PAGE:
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Eddie Hyatt: Prophets and Prophecy

Eddie L. Hyatt, Prophets and Prophecy: Timely Insights from the Bible, History, and My Experience (Grapevine, TX: Hyatt Press, 2021), 126 pages, ISBN 9781888435634.

Dr. Eddie Hyatt is a veteran in the Pentecostal Movement. He has written previously about the subject of spiritual gifts in his book 2000 Years of Charismatic Christianity. In Prophets and Prophecy he says that throughout its history the church has tended to go to extremes regarding prophetic ministry (page 5). In view of this he tells us why he wrote this book, “My purpose in writing this book is to strike a balance between openness and naiveté concerning prophecy and the miraculous gifts of the Spirit” (page 5). One thing that is clear in this book is that the author believes that the gifts of the Spirit are for today. He has personally had experience with them, he says that he has both given and received prophetic words (page 6). So he is not in favor of setting aside the gifts of the Spirit because of mistakes that have been made by some people who have practice them. Instead, he offers guidelines that will help minimize such mistakes.

The main body of the book is made up of 13 chapters. In the course of these chapters, Dr. Hyatt covers a number of key topics related to the subject of prophecy. In chapter one he looks at some of what the Bible says about the gifts of the Spirit, which includes the gift of prophecy. Here he includes information from the Greek text of 1 Corinthians 12 and tells us what these Greek words tell us about the gifts of the Spirit. In chapter 2 he contrasts Christian prophecy with pagan prophecy. Chapter 4 is given to the subject of “Learning To Think Critically Without Quenching the Spirit.” Chapter 7 deals with warning signs which indicate that a prophetic ministry has gone off track. These signs are: “When Prophecy is Used to Enhance the Status of a Movement and Its Leaders,” When Prophecy Becomes the Primary Means for Determining the Will of God,” “When Prophecy is Preoccupied With Images, Numbers, and Symbols,” “When Those Prophesying Are Not Open to Testing or Correction,” and “When Prophecy Becomes a Replacement for the Scriptures and Common Sense.” Chapter 11 is given to the subject of “The Prophethood of All Believers.” In chapter 12 he sets forth criteria for judging prophetic words. These criteria are: “The Heart Test,” “The Vision Test,” “The Word Test,” “The Freedom Test,” and “The Character Test.”

We will not quench the Holy Spirit by doing what he has commanded us to do.

The book is very easy to read and is very practical. I found Hyatt’s contrast of Christian and pagan prophecy interesting. Pagan prophets used to work themselves up into a frenzy in order to prophesy (pages 18-22). By way of contrast the apostle Paul tells us in 1 Corinthians 14:32 that those who give Christian prophecy are in control of their faculties (page 24). Hyatt, citing Plato a number of times, also points out that the pagans thought that a rational state of mind was a hindrance to receiving divine revelation (page 22). This is not in harmony with Christian theology. As he shares his personal experiences Hyatt provides some modern day examples of actually coming to terms with prophetic words given in our day. In Prophets and Prophecy Hyatt, rightly, places a great deal of emphasis on the Word of God, the scriptures. This is coupled with practical advice about discernment. However, even though he offers a lot of practical counsel regarding the gift of prophecy he does recognize the direct work of the Holy Spirit in keeping us safe (page 61, 84). The author also shows us historically how important the Bible has been in spiritual discernment. Hyatt demonstrates that the Bible and scriptural truth were of primary importance in early Methodism, and at the Azusa Street revival. The Bible was viewed as the authoritative source of truth. Earlier in the book there is a chapter called “The Word and Spirit Will Always Agree” (Chapter 5). A heavy emphasis on the Word does not minimize the important work of the Spirit. Dr. Hyatt says, “We will not quench the Holy Spirit by doing what he has commanded us to do” (page 93). These directives in scripture were put there because the Holy Spirit inspired the writers to include these instructions in the sacred texts.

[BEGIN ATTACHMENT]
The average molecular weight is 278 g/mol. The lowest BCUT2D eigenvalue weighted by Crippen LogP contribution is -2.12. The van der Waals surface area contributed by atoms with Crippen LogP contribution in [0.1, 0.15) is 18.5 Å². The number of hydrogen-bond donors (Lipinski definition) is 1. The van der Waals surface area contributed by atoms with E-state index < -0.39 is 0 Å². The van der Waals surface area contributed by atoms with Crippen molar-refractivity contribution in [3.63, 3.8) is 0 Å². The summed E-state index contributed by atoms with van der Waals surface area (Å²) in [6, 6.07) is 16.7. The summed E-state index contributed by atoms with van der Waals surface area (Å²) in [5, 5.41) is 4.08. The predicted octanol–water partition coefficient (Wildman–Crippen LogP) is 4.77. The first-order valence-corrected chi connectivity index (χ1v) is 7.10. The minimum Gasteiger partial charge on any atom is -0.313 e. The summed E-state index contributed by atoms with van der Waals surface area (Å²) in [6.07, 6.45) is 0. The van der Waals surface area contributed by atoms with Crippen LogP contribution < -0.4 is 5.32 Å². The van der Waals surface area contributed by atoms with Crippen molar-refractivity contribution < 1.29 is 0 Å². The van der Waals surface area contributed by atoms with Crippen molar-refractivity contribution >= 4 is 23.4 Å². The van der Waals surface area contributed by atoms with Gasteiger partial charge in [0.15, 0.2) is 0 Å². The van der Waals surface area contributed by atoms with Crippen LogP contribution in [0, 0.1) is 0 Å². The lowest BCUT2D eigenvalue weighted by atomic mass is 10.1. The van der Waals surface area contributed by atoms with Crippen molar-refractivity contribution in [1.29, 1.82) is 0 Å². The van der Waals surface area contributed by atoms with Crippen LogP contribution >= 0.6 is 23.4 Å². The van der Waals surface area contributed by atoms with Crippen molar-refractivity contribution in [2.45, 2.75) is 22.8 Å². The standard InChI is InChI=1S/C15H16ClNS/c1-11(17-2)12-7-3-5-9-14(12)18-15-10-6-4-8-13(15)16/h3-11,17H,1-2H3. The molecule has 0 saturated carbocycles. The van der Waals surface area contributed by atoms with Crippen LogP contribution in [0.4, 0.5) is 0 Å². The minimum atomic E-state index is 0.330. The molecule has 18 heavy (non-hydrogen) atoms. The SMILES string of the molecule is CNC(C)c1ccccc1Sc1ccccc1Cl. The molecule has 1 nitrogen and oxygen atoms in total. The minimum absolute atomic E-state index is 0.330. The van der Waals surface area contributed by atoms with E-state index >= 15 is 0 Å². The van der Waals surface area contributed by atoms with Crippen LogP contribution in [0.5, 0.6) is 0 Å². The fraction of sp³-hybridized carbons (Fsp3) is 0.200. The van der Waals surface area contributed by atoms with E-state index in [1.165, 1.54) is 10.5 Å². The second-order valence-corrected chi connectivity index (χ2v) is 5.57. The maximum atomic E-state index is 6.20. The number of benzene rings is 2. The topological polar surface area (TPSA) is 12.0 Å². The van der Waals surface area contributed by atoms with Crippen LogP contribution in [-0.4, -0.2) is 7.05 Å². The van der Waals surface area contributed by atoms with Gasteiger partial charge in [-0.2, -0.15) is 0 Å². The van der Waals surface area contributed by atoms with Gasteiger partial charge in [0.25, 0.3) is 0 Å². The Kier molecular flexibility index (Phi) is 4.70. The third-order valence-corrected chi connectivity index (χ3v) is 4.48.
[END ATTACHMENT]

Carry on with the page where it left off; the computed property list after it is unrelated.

If you are interested in the gifts of the Holy Spirit (especially the gift of prophecy), spiritual discernment, or how to balance Word and Spirit in your own experience or that of your church this book will prove helpful. May the Lord help His church, His whole church, to appreciate and operate in the gifts of the Spirit within the parameters He has given to us in the Scriptures. This will help us carry on more effective ministry.

Reviewed by John Lathrop

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Category: Spirit, Spring 2021

About the Author: John P. Lathrop is a graduate of Gordon-Conwell Theological Seminary and is an ordained minister with the International Fellowship of Christian Assemblies. He has written for a number of publications and is the author of four books Apostles, Prophets, Evangelists, Pastors, and Teachers Then and Now (Xulon Press, 2008), The Power and Practice of the Church: God, Discipleship, and Ministry (J. Timothy King, 2010), Answer the Prayer of Jesus: A Call for Biblical Unity (Wipf & Stock, 2011) and Dreams & Visions: Divine Interventions in Human Experience (J. Timothy King, 2012). He also served as co-editor of the book Creative Ways to Build Christian Community (Wipf & Stock, 2013). Amazon Author page. Facebook

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